With airline companies continuing to struggle to regain business due to the on-going coronavirus restrictions, many have started demanding solutions to restart flight paths, including a trial to test passengers on flights between New York and London.
CEOs of Airlines For America, Heathrow Airport, Virgin Atlantic and Airlines UK believe that some sort of “passenger testing solutions in air travel” between the two cities must be implemented by the end of September so they can start to “gather real world evidence and data”.
The sentiments, in a letter from the companies, also stated that they “believe that in the immediate absence of a vaccine, testing of passengers in aviation provides the best and most effective frontline defence.”
In the 12 months before coronavirus restrictions were put in place the flight path between New York’s JFK airport and London Heathrow had seen over 14,000 flights, meaning the route has become the ‘busiest international long-haul route in the world.’
Yet with restrictions in place Britons are not allowed to visit America directly from the UK. The UK have placed a two week self-isolation period on anyone who enters the country from America as well as many other countries around the world such as Spain and Portugal.
Senior vice president at Airlines For America, Sharon Pinkerton, said, “One of the key steps to recovery is setting up an international pilot programme between the US and either Europe, Canada, somewhere in the Pacific.”
Pinkerton also believes that by implementing such a scheme some international quarantines could be removed completely.
Coronavirus has had a grip on the world since its first case was reported in Wuhan, China over 8 months ago and, at the time of writing, has seen 26,475,568 positive cases worldwide with 873,285 deaths. America has so far seen the most number of people affected with 6,335,244 positive cases and 191,058 fatalities, equal to 19,120 cases per one million population and 577 fatalities per one million population. The UK has had 340,411 positive cases with 41,527 fatalities, the equivalent of 5,010 positive cases for one million population and 611 deaths per one million population.
In the early days of the virus New York quickly became the epicenter of cases in America however tough restrictions has seen the rate of infection reduce to one of the lowest throughout the country. The area has been trying to keep those figures low by implementing travel restrictions not just on international travelers but also those from other, more infected, states.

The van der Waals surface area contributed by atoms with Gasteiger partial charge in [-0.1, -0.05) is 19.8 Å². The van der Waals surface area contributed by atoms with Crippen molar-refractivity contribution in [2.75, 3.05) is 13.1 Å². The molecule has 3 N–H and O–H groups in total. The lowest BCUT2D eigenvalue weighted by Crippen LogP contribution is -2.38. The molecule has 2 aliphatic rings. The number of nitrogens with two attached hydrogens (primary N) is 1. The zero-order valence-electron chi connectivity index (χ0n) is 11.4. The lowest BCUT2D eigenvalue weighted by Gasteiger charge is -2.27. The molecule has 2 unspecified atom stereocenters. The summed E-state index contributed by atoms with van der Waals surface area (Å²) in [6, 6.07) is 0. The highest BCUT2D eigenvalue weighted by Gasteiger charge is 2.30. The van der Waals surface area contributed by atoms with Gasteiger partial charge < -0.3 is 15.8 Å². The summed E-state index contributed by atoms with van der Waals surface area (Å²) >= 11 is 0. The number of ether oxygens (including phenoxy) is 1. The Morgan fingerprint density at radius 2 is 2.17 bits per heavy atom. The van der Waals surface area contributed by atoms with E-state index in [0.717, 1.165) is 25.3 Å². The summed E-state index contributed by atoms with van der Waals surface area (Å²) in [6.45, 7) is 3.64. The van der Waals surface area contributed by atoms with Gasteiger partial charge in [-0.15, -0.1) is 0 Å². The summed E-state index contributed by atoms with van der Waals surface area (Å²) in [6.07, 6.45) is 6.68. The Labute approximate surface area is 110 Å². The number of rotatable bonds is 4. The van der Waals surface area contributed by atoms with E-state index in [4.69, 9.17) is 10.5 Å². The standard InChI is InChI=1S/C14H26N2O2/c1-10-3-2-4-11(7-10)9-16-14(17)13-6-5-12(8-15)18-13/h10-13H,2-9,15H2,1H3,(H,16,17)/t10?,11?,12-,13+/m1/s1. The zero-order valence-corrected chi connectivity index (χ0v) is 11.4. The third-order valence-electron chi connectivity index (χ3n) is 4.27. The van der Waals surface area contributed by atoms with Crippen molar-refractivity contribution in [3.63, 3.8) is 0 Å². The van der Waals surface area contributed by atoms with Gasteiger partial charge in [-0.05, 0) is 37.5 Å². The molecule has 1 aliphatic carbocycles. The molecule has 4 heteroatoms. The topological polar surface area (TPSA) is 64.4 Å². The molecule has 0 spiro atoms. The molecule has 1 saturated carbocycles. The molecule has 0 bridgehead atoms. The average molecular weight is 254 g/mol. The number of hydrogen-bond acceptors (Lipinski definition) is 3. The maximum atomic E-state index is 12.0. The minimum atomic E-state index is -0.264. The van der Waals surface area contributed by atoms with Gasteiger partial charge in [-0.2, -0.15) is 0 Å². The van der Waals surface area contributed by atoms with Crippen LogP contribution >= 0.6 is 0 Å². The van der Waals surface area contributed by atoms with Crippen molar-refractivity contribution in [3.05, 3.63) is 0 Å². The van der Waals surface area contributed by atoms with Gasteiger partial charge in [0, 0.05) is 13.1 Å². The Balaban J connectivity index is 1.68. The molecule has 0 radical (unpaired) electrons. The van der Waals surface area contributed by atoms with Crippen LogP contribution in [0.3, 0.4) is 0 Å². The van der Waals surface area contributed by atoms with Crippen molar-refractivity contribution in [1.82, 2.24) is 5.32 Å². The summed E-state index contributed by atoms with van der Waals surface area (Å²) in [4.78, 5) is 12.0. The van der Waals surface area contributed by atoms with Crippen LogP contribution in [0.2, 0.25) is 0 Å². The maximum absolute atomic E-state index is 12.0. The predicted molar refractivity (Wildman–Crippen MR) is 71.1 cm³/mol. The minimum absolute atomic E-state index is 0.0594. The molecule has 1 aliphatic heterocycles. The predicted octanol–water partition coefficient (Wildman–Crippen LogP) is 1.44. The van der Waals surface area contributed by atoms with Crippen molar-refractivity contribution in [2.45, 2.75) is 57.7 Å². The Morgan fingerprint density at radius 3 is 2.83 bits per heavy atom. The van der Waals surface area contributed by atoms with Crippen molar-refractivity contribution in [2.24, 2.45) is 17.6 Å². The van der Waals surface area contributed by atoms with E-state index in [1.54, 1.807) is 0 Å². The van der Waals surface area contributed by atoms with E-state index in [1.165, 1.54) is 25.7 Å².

While the US Transportation Department has said it “stands ready to support the safe resumption of international flights between the US and Europe” the proposed testing could be too little too late for many airline companies.
Last week the announcement came that airline companies, including Qantas and Delta, were preparing to reduce their workforce when the current CARES Act expires and Virgin Atlantic Airways has announced they too are looking to cut around 1,000 positions.
The news has come as a surprise to many as it came shortly after the airline received a rescue deal worth around $1.6bn to help the company continue to operate as they struggle to cope with the low demand for air travel, both domestic and international due to the pandemic.
The loss of jobs will have a big impact on the company as they had already cut 3,150 positions after they closed their base at London Gatwick Airport earlier in the year. Although the news is as yet to be officially confirmed it means that the number of people working for the airline will have reduced by nearly 50 per cent from the 10,000 staff employed before the pandemic hit.
Part of the rescue plan is a loan from hedge fund Davidson Kempner Capital Management valued at around $225m and the deal was thought to be enough to rebuild the company following a year which has seen the airline industry grounded. Yet with the chief executive Shai Weiss continuing to look at job cuts it is clear that airline companies are still unsure of which way the industry will go over the next 12 months.
Sir Richard Branson, who founded the airline in 1984, had originally asked the UK government for state support near the beginning of the crisis but was denied by the Treasury. With Branson admitting he did not think the airline could survive without financial support they were forced to seek a private sector to bail them out.
Like America, the UK has seen their airline companies reduce their workforce with easyJet, Ryanair and British Airways all announcing redundancies.
Virgin Atlantic confirmed their financial package with a statement saying, “Achieving this significant milestone puts Virgin Atlantic in a position to rebuild its balance sheet, restore customer confidence and welcome passengers back to the skies, safely, as soon as they are ready to travel.”
While many at Virgin Atlantic are happy the deal has gone through it was not enough for Virgin Australia who fell into insolvency proceedings at the beginning of the pandemic.